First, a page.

One Word Sentences

What? Where? How? Who? Which? When? words

Really? How do you feel about the practice of writing a "sentence" made up of only a single word? Can a single word ever be considered as a sentence? Traditional teaching tells us a "true" sentence should contain several components. From a strict grammatical standpoint, we can agree.

The Oxford English Reference Dictionary defines one interpretation of a sentence as:

"A set of words complete in itself as the expression of a thought, containing or implying a subject and a predicate, and conveying a statement, question, exclamation, or command."

Without getting into excessive detail, for explanatory purposes, the Oxford English Reference Dictionary defines:

  • A subject as: "Any noun, or its equivalent, about which a sentence is predicated and with which the verb agrees." Example: Jane went home. ("Jane" is the subject).
  • A predicate as: "What is said about the subject of a sentence." Example: Jane went home ("...went home" is the predicate).
  • A verb as: "A word used to indicate an action, state or occurrence forming the main part of the predicate of a sentence." Example: Jane went home ("went" is the verb).

However, just like life, over time, language evolves. Writing and speaking are only two forms of communication — with the intention that others can understand, maintain interest and benefit in some way from what you're saying.

So you can adopt the same view of many current authors and use a single word in a sentence, especially if you consider your writing can be improved by the action.

Want To Make Your Point, Fast?

One-word sentences — when carefully crafted — can create impact like nothing else — and that's where the real value lies.


Yes really; an entire "sentence" can (loosely) be made up of only a single word — if you want to achieve a particular effect or make a powerful, dramatic statement.

Sometimes, in writing, speaking or presenting, less can achieve more. A single word can indeed pack a big punch.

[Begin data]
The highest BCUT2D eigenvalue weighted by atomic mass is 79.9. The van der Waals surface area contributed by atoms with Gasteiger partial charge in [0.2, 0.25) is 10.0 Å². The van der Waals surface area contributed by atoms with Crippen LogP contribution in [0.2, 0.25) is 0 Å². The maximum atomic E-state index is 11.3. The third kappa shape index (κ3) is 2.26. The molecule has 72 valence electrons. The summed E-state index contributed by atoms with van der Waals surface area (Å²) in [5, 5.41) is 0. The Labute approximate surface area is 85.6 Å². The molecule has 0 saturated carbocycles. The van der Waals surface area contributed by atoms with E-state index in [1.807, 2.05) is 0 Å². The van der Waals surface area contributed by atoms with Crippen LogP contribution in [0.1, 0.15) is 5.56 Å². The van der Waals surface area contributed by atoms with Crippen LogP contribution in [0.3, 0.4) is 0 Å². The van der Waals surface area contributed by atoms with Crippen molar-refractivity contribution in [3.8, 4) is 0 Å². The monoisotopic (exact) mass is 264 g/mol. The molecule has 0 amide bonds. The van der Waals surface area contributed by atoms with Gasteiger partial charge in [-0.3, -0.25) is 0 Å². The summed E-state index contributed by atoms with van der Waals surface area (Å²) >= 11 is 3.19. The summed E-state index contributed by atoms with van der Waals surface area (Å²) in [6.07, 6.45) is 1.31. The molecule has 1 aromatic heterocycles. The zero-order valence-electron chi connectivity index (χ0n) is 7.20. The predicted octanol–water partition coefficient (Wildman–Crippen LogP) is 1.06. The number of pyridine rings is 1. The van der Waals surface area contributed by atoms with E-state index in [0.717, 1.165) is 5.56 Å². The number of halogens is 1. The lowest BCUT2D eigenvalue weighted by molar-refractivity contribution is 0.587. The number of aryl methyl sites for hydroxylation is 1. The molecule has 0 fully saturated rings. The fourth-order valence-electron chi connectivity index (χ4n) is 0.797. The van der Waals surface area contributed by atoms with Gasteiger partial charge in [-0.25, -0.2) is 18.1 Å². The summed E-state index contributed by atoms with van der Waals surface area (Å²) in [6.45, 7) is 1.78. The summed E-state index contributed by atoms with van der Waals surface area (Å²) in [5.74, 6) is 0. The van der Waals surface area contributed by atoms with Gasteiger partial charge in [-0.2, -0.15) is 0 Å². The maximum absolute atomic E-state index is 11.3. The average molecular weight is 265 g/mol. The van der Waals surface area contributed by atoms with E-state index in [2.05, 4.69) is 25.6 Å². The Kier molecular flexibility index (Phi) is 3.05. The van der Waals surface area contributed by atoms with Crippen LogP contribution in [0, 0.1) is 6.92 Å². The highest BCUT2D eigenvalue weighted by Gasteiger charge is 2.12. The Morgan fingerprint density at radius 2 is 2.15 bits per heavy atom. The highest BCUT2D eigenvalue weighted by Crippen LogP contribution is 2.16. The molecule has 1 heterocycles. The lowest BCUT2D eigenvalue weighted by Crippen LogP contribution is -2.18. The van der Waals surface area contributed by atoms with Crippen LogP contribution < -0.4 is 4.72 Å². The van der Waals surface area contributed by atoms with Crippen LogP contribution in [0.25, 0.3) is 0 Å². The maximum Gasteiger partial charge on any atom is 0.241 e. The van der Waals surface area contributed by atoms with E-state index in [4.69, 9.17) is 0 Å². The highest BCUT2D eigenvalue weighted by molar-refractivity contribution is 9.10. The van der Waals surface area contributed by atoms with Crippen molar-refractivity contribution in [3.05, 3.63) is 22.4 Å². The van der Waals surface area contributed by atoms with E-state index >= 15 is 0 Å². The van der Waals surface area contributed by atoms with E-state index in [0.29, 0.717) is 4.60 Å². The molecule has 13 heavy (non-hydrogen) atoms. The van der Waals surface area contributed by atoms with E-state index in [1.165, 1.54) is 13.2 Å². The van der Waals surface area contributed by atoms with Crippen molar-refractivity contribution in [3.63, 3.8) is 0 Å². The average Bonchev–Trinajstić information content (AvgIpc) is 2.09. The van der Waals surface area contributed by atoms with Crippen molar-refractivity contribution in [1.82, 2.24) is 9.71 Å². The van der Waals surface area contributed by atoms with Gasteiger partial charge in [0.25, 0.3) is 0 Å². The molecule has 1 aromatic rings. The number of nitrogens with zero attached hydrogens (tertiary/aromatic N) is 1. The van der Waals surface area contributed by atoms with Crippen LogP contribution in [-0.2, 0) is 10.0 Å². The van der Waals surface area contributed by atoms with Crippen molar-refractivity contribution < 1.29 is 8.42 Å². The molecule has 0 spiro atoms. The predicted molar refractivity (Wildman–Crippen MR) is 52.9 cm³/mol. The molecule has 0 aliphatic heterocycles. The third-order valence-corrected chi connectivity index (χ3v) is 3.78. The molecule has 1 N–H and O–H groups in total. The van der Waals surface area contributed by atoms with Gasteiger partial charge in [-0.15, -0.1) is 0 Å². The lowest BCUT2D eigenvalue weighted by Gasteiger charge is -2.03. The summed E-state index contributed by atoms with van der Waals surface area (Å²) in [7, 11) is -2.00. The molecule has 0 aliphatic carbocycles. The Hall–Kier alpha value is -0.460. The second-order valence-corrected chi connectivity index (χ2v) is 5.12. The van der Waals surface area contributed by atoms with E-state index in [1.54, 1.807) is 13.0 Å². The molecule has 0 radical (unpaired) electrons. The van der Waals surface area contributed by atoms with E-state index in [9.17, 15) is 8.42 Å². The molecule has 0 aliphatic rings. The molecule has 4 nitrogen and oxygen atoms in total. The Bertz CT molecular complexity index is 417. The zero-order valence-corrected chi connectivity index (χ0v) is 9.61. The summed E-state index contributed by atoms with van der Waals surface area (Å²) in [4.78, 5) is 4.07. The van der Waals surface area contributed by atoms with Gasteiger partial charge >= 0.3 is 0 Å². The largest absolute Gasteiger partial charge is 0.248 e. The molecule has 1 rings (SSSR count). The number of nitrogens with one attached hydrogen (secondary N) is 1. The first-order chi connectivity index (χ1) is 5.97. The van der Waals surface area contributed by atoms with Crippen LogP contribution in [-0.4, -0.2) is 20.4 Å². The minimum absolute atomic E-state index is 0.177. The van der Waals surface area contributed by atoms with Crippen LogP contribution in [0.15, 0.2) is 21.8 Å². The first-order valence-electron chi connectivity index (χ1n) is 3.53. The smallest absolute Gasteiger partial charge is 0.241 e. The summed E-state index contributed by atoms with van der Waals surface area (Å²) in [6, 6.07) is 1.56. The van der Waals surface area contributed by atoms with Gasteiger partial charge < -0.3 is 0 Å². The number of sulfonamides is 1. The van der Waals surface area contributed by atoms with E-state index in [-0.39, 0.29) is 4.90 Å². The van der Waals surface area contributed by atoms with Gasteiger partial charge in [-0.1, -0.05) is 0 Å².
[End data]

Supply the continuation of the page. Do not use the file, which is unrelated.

However, the key to success here is to choose your word or phrase carefully to create the right impact and achieve the effect you want.

What Is Pre-Framing And Post-Qualifying About?

Single word sentences can't "live" alone. They need context, background, a past, and a future: a pointer to what comes next.

So single word sentences usually must be pre-framed and sometimes post-qualified too.

What comes before and what follows can be essential for an explanation to emerge, or simply enhance your one-word sentence. Consider:

  • To pre-frame, you'll have a heading, sub-heading, sentence or paragraph that sets the scene or provides an introduction or an explanation for your one-word sentence that follows.
  • Moreover, to post-qualify you may follow-up or strengthen your one-word sentence with a following, more wordy sentence or paragraph, to ensure that what you're saying makes sense, delivers impact, meets your goal.

Although from an English grammar perspective, one-word sentences may be frowned upon by purists, as "poor writing" or "lazy thinking". However, I suggest, stay loose, be open to possibilities, allow for some flexibility.

Why not let your message help you decide for yourself and don't feel intimidated without any valid foundation?

Remember, never be afraid to experiment with the sheer fun of "breaking the rules." Release your inner rebel, or lock up your inner prude, for now.


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